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(Redwall #14)

4.13  ·  Rating details ·  14,971 ratings  ·  232 reviews
The Redwall series is soon to be a Netflix original movie!

The bestselling Redwall saga continues in Taggerung.

Years ago, the vermin clan of Sawney Rath kidnapped one of Redwall's own-a baby otter, destined to become their Taggerung, a warrior hero of ancient legend. But as young Tagg grows, he rebels against his destiny. The young otter journeys in search of his birthplac
Mass Market Paperback, 438 pages
Published September 15th 2003 by Firebird (first published January 1st 2001)
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Average rating 4.13  · 
Rating details
 ·  14,971 ratings  ·  232 reviews

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I have always loved the Redwall series of books by Brian Jacques who uses animals for his tales and I bought every one the minute they came into the shops. 'Taggarund' is my favourite Why? It is different to the rest of the books and in my personal opinion a better read. The books are written primarily for young teen agers upwards and are always based on the good versus evil theme where good always wins out in the end but often at some cost. Shrews, weasels, rats, stoats and foxes tend to be alw ...more
Joseph Leskey
This book was an especially enjoyable installment in the series, due to its noncomformity to the customary plots of Redwall. It was very useful to have at my veritable disposal whilst I battle the flippin' flu, wot? ...more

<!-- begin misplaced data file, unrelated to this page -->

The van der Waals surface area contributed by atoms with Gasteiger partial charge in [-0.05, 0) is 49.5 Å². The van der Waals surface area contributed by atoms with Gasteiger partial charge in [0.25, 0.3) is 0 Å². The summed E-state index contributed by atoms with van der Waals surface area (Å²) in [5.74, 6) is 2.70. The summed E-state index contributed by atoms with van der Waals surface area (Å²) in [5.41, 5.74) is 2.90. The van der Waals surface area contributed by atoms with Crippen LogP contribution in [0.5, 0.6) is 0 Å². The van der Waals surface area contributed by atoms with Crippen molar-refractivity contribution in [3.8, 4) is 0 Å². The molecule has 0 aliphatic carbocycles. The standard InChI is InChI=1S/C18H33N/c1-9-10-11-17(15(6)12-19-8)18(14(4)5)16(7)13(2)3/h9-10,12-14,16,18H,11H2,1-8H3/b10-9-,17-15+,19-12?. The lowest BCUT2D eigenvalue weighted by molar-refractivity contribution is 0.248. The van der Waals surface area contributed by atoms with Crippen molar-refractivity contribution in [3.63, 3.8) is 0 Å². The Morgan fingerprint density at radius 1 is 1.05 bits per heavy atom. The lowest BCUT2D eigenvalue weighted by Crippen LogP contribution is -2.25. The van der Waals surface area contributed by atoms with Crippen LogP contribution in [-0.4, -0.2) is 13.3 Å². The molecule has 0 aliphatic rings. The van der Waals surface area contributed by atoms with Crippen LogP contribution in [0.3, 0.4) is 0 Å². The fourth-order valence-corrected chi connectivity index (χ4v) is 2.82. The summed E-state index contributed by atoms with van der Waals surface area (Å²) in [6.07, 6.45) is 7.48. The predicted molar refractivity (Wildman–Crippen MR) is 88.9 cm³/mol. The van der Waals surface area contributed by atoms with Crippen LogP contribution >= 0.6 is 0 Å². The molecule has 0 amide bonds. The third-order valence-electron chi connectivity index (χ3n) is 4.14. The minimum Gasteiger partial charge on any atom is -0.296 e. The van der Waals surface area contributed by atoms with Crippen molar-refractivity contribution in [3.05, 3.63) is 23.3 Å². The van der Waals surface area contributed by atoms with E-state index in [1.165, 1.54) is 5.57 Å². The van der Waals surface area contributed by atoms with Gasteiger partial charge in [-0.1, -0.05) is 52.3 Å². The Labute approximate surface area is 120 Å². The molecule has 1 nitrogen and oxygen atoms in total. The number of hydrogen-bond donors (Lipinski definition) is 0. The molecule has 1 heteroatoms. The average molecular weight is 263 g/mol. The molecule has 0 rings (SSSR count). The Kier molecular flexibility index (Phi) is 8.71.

May 16, 2009 rated it it was amazing
Recommends it for: action/adventure fans
Shelves: want, favorites, reviews
I love all the redwall books, but I think this is my favorite. You can't help but love the otters! ...more
Michelle (In Libris Veritas)
I love that this installement actually acknowledges the basic prejudice that each "side" has to the other, but it still falls short of actually flipping the script on it. Still it's an incredibly enjoyable addition to the series and it even includes the very thing that captured my interest back in middle school, riddles.
The cast of characters is quite fantastic as well, I adore Cregga and Nimbalo. I do wish we had gotten to see more of how Dayna fit into everything before the overall wrap up of
M.M. Strawberry Library & Reviews
One of the best Redwall books IMHO. We had a book about a baby from a "bad" species being raised in Redwall, now we have a member of a "good" species being raised among the baddies. The Redwall series has been consistently decent, but this book stands out as one of the best, to me it felt as if Mr. Jacques put a LOT of himself into this book. More than he usually does, at least. Fantastic story. ...more
Sep 04, 2011 rated it it was ok